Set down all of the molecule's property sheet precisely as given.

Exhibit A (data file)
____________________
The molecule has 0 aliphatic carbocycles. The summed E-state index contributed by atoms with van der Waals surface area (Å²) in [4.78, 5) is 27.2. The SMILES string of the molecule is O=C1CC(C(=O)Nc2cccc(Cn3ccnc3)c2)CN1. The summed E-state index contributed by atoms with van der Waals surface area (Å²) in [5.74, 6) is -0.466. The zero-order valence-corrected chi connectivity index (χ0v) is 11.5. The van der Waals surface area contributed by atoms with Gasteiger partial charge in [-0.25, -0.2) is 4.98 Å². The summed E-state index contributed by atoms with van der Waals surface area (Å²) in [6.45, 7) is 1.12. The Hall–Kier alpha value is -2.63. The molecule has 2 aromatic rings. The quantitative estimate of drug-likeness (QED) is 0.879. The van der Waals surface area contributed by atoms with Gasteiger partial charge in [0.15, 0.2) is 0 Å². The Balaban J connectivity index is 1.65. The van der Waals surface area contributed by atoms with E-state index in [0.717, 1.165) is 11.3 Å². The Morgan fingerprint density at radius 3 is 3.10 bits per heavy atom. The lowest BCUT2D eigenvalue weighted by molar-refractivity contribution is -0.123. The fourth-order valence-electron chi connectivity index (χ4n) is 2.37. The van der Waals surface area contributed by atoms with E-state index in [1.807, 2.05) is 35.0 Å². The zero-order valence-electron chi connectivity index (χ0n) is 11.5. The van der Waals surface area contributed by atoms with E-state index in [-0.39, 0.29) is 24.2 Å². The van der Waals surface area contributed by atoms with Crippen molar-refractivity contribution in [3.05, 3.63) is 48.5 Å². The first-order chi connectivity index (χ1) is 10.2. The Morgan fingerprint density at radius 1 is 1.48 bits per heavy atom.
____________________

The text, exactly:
The molecule has 0 aliphatic carbocycles. The summed E-state index contributed by atoms with van der Waals surface area (Å²) in [4.78, 5) is 27.2. The SMILES string of the molecule is O=C1CC(C(=O)Nc2cccc(Cn3ccnc3)c2)CN1. The summed E-state index contributed by atoms with van der Waals surface area (Å²) in [5.74, 6) is -0.466. The zero-order valence-corrected chi connectivity index (χ0v) is 11.5. The van der Waals surface area contributed by atoms with Gasteiger partial charge in [-0.25, -0.2) is 4.98 Å². The summed E-state index contributed by atoms with van der Waals surface area (Å²) in [6.45, 7) is 1.12. The Hall–Kier alpha value is -2.63. The molecule has 2 aromatic rings. The quantitative estimate of drug-likeness (QED) is 0.879. The van der Waals surface area contributed by atoms with Gasteiger partial charge in [0.15, 0.2) is 0 Å². The Balaban J connectivity index is 1.65. The van der Waals surface area contributed by atoms with E-state index in [0.717, 1.165) is 11.3 Å². The Morgan fingerprint density at radius 3 is 3.10 bits per heavy atom. The lowest BCUT2D eigenvalue weighted by molar-refractivity contribution is -0.123. The fourth-order valence-electron chi connectivity index (χ4n) is 2.37. The van der Waals surface area contributed by atoms with E-state index in [1.807, 2.05) is 35.0 Å². The zero-order valence-electron chi connectivity index (χ0n) is 11.5. The van der Waals surface area contributed by atoms with E-state index in [-0.39, 0.29) is 24.2 Å². The van der Waals surface area contributed by atoms with Crippen molar-refractivity contribution in [3.05, 3.63) is 48.5 Å². The first-order chi connectivity index (χ1) is 10.2. The Morgan fingerprint density at radius 1 is 1.48 bits per heavy atom.